Yet in the wake of the Second Vatican Council, hundreds of priests left the priesthood to go “find themselves.” And it was not just priests who turned on their Church and their commitment when the winds of change became a hurricane. In the decade after the close of Vatican Council II, ten million American Catholics abandoned the Mass.
For a snapshot of just how much cultural values have changed consider this: In 1953, “I Love Lucy” won television’s Emmy Award for Best Comedy. “Dragnet” was honored for Best Adventure. “What’s My Line” scored the Emmy for Best Game Show, and Bishop Fulton Sheen, Auxiliary Bishop of New York, was honored with that year’s highest award for TV: the Emmy for Most Outstanding Television Personality.
From 1952 to 1957, the ABC Television Network devoted a weekly primetime slot to “Life is Worth Living,” a lecture series in front of a chalk-filled blackboard hosted by Bishop Fulton Sheen. It was the most widely viewed and highly acclaimed religious broadcast in television history, and Americans – Catholics and non-Catholics alike – loved it. The show was a ratings blockbuster, and advertisers were in heavy competition for its commercial spots. It was the Super Bowl of American religious television.
In early 1953, at about the time I was born, Bishop Fulton Sheen’s show, which like most on TV then was aired live, broadcast a dramatic reading of a scene from the Death of Julius Caesar. Staring into the camera, Bishop Sheen substituted the name of Caesar with that of Joseph Stalin, the Communist leader and atheist who presided over the post-World War II brutal slaying of tens of millions of his own citizens and other Eastern Europeans. With hypnotic forcefulness, Bishop Fulton Sheen stared into the camera and declared that Stalin “must one day meet his judgment.” America was mesmerized. Three days later, the most feared Communist dictator in history suffered a stroke. A few days after that, he was dead. This was just a month after Bishop Fulton Sheen was awarded an Emmy as the world watched with deepest reverence and devotion.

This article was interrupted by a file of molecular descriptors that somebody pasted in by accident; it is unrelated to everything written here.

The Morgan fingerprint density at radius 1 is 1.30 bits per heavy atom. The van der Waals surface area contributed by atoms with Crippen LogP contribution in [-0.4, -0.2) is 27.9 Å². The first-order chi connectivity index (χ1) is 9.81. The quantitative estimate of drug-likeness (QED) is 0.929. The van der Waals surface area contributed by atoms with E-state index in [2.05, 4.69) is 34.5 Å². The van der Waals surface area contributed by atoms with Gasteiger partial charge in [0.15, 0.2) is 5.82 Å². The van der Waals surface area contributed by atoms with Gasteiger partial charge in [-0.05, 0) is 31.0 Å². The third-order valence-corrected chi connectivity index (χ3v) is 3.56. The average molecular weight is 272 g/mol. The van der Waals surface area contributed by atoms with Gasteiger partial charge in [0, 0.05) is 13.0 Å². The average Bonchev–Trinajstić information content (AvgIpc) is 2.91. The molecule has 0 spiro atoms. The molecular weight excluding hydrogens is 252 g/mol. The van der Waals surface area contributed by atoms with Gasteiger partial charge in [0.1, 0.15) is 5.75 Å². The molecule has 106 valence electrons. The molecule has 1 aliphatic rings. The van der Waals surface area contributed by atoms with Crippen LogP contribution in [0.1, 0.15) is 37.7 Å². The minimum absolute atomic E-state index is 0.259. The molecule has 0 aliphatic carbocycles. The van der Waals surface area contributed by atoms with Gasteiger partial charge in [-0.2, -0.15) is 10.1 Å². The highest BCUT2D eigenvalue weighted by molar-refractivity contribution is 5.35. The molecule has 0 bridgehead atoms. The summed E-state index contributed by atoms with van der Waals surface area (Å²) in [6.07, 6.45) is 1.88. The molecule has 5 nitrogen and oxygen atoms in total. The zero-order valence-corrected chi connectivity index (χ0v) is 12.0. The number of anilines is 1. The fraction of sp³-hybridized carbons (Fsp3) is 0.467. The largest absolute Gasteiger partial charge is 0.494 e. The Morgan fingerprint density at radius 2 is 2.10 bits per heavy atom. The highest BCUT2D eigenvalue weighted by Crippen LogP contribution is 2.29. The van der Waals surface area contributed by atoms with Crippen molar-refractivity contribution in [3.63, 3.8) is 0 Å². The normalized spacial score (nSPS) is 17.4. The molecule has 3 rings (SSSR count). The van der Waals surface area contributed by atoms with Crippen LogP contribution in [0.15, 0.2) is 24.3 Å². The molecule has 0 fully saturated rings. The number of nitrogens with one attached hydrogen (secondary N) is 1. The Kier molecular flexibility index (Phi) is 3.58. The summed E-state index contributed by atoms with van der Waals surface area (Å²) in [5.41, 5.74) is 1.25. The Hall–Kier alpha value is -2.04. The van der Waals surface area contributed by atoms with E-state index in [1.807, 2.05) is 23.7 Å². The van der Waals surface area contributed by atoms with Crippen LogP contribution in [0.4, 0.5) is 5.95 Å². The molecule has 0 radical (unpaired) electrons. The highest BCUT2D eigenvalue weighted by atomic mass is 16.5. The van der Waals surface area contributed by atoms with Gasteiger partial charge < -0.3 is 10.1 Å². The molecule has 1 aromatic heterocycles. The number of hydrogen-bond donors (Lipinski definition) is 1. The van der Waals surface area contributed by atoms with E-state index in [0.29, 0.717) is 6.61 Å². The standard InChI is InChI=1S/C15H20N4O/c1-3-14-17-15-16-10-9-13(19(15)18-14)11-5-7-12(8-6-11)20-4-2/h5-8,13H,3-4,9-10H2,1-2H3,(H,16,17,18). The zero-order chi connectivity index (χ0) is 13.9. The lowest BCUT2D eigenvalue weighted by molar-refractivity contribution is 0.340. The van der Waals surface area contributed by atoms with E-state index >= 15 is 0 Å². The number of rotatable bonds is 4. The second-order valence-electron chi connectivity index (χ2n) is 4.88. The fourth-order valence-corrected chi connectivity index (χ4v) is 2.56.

Could you imagine even the remotest similarity to this story today? Could you imagine the public response if a Catholic bishop was awarded a primetime network slot on commercial television for a weekly discussion on faith and morals and the Church’s place in history? It would not only be impossible, but the outcry would be deafening. It isn’t change in the Church that would make such a thing impossible. It is change in the world.
Western Culture changed. In the wake of Vatican II it drank the poison of this world in great gulps The commitments of Holy Orders faltered, the commitments of marriage faltered, and the commitments of fatherhood faltered setting the stage for the explosion of prisons that I wrote of in “In the Absence of Fathers: A Story of Elephants and Men.” The termination of life for the unborn became defined as a Constitutional right of the already living.
Many in the Islamic world despise the West today not so much because we do not share their faith, but because we do not share our own. Our faith stopped shaping our culture, and instead was shaped by it.
And when the Church did not change enough to accommodate culture, our culture turned on the Church at the moment “aggiornamento” was set in motion. We will never know what the state of the Church would be today in Western Culture had Vatican II never taken place, but our faith requires us to know and trust that the Holy Spirit is seeing to the continuance of the Church in this world. After Vatican Council I in the late 19th Century, Blessed John Henry Cardinal Newman cautioned, “It is rare for a council not to be followed by great confusion . . . The century following each council has ever been a time of great confusion.”
We are at the midway point of that century, and it is at this moment that Pope Benedict XVI calls upon the Church to commence a Year of Faith “as a summons to an authentic and renewed conversion to the Lord, the one Saviour of the world.”
We are not summer soldiers and sunshine patriots. We are not baptized to serve a point of view – either left or right – at the cost of fidelity. Deference to legitimate authority in the Church means setting aside some moments of dissent.
If that is humbling, remember that Thomas Paine was right, after all. “What we obtain too cheap, we esteem too lightly.”
Editor’s Note: This is Part I of a two-part post on this topic. Part II will be posted here next week.